Hope College Black History Month keynote speaker: Austin Channing Brown

Wednesday, Feb. 27, at 7 p.m.

Jack H. Miller Center for Musical Arts Concert Hall

Open to the public. Admission is free

Austin Channing Brown is one of the leading voices and writers tackling racial justice in our society. The author of “I’m Still Here: Black Dignity in a World Made for Whiteness” comes to Hope College to both speak and lead great conversation regarding faith, racial justice, and womanhood. Her book reached the top-20 on Amazon’s Best Sellers List last Spring and has been critically acclaimed by Kirkus, Publishers Weekly, and Booklist. The book addresses how and why much of our society and institutions push for diversity but still fall short of their goals. Austin uses her own stories and experiences to engage one in the complexities of social class, race, schools, businesses, prisons and more. Austin’s words are nothing short of intriguing and will be sure to captivate the Hope community.

There will be a book signing at the Jack H. Miller Center for Musical Arts following the presentation.  Members of the audience may bring their own copies for signing; books will also be available for purchase.

The lecture is a collaboration of the college’s Center for Diversity and Inclusion, Student Activities Committee, Black Student Union, Campus Ministries program and GROW Collaboration.

Why Hope Students Should Attend

If people are believers and passionate about social justice or want to learn about how those to come together, they should come to this event. In her book, she talks about how the church has sometimes played a role in oppression. Our world is very divided and many students feel that even on Hope’s campus. We can change that! If students come I know they will leave empowered and my hope is that they will have the courage to call out racial injustices they see in their lives. – Lydia Berkey, Chief of Culture and Inclusion for Student Congress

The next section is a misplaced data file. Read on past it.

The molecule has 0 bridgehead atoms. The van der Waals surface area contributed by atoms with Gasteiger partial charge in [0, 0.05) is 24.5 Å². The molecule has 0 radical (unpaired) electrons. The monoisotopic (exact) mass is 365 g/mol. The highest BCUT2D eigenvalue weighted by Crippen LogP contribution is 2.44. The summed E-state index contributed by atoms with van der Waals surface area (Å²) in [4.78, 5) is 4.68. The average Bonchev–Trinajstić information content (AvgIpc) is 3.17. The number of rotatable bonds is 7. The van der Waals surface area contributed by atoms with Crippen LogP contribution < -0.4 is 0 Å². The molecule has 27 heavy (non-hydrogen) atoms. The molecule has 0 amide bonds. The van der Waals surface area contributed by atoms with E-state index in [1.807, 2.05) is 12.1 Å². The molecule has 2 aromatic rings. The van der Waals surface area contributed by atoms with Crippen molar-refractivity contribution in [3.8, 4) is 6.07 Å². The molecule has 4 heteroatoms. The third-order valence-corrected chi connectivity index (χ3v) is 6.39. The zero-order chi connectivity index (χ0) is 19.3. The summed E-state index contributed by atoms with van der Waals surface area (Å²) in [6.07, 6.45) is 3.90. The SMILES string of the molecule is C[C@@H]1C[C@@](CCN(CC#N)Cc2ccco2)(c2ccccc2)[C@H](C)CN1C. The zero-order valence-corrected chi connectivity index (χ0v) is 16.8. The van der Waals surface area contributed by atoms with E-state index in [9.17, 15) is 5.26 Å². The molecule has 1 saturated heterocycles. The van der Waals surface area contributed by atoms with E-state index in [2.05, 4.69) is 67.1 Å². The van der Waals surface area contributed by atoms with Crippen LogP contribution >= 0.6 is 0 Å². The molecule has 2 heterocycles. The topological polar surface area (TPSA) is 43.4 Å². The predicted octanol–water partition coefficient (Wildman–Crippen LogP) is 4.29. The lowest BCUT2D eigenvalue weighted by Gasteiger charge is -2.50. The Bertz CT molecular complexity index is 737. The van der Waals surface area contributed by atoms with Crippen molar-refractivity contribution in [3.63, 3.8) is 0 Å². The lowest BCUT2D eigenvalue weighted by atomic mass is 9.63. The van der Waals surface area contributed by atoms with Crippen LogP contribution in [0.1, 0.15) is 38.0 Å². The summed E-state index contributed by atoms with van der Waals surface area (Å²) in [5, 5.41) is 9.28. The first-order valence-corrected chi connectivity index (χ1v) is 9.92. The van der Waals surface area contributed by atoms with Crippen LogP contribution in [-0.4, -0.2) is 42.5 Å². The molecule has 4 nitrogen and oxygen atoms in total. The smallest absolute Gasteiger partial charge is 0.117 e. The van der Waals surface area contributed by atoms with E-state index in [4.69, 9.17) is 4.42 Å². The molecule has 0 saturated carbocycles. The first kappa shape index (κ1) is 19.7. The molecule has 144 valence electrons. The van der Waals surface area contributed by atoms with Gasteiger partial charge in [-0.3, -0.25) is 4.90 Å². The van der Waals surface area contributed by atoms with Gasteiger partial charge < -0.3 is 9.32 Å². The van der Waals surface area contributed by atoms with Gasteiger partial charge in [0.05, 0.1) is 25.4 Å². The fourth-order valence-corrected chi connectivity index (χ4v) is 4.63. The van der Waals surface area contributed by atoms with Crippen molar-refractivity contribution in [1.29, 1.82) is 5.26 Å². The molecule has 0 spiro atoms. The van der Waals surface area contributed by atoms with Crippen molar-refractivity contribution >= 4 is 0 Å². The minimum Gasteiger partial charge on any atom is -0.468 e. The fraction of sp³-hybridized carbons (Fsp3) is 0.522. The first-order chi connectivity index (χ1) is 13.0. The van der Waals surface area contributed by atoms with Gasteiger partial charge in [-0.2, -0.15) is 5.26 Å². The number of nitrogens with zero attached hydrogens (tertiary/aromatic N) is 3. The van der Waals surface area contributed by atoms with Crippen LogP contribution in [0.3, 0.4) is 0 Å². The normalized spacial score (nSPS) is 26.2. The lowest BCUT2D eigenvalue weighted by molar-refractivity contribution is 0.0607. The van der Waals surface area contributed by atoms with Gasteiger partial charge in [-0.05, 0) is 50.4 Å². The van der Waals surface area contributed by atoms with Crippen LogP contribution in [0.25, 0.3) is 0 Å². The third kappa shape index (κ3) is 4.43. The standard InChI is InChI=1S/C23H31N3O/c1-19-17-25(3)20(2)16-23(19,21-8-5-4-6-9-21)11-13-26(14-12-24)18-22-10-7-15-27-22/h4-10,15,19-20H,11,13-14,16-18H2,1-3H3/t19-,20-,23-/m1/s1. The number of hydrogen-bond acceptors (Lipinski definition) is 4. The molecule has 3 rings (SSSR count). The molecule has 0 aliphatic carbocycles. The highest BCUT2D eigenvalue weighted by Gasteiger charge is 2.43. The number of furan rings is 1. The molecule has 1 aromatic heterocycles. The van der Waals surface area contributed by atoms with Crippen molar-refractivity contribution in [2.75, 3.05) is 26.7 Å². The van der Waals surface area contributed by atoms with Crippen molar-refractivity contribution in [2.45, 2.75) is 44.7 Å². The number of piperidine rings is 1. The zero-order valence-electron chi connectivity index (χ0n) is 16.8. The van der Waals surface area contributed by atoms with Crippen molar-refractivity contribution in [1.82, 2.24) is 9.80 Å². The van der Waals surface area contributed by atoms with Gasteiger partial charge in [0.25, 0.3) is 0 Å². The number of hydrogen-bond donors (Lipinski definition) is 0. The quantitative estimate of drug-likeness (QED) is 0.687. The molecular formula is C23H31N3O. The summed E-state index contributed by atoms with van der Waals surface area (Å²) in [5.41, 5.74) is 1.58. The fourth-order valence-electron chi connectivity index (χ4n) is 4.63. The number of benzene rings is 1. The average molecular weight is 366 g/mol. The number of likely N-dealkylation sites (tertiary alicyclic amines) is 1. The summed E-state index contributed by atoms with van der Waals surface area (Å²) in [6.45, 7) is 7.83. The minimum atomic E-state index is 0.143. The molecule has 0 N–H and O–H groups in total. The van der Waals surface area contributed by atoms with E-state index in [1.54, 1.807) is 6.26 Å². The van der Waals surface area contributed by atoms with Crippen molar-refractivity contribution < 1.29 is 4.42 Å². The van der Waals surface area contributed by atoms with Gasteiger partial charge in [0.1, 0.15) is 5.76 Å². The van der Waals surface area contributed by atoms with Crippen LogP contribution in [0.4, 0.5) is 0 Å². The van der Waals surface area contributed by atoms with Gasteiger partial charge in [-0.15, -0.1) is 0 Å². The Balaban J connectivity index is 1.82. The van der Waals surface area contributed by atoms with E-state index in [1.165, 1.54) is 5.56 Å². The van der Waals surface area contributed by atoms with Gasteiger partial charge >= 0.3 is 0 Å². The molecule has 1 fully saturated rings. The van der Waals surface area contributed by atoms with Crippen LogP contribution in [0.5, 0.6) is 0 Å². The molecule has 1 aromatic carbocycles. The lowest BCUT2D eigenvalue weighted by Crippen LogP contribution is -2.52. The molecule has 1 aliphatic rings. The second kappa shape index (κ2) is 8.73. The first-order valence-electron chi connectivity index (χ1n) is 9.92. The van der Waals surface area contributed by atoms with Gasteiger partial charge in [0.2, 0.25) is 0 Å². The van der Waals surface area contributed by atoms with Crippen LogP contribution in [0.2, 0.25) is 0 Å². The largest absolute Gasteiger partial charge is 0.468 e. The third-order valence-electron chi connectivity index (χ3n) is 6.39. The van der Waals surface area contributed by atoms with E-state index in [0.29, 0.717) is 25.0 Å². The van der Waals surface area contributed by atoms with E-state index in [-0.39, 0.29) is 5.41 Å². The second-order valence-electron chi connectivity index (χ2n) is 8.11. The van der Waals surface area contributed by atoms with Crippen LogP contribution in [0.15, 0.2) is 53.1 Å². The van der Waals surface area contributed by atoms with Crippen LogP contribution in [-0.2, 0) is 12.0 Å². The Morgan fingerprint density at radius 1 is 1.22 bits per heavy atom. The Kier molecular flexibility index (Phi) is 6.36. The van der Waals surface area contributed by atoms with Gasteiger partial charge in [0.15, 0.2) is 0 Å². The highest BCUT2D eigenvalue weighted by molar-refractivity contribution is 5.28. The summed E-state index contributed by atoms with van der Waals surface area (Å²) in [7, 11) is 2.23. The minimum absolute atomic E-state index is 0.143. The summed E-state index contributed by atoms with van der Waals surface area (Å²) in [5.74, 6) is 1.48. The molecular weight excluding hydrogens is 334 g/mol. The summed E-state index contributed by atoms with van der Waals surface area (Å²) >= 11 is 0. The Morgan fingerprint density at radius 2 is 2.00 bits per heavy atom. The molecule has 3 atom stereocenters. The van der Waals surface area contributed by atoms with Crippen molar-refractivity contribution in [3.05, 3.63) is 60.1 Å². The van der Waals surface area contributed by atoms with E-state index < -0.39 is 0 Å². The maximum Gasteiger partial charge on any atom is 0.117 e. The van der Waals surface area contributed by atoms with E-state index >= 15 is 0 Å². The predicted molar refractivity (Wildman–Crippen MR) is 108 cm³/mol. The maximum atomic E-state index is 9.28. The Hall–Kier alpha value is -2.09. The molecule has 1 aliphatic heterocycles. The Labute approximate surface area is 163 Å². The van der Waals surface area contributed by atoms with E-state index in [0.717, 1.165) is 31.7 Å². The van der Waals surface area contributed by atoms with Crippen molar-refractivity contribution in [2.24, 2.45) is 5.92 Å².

Favorite Quotations From I’m Still Here

“Whiteness wants enough Blackness to affirm the goodness of whiteness, the progressiveness of whiteness, the openheartedness of whiteness. Whiteness likes a trickle of Blackness, but only that which can be controlled.” – Chris Bohle, Associate Director of Student Life

“Our only change at dismantling racial injustice is being more curious about its origins than we are worried about our comfort. It’s not a comfortable conversation for any of us. It is risky and messy. It is haunting work to recall the sins of our past. But is this not the work we have been called to anyway? Is this not the work of the Holy Spirit to illuminate truth and inspire transformation? It’s haunting. But it’s also holy.” – Lydia Berkey, Chief of Culture and Inclusion for Student Congress

Why Hope Students Should Read I’m Still Here

For those who have read it, the book has opened a lot of students eyes to what it’s like for students of color to be in a world made for whiteness. I believe it made those students think about what students of color face on a daily basis in life here at Hope and in the world. Things they have the privilege of not having to deal with or consider when they leave their dorm room every day. – Lydia Berkey, Chief of Culture and Inclusion for Student Congress

What We Are Interested In Hearing from Austin

Austin Channing Brown has made it clear that when she speaks publicly, it is to empower the black women in the room– I’m ready to hear her do just that. – Alicia Leitzen, SAC Director of Events

SAC is honored to partner with these other student groups to bring a speaker to Hope’s Campus that will closely impact every student. Please join us Wednesday night in Jack Miller at 7pm. Austin Channing Brown is a voice you will not want to miss.

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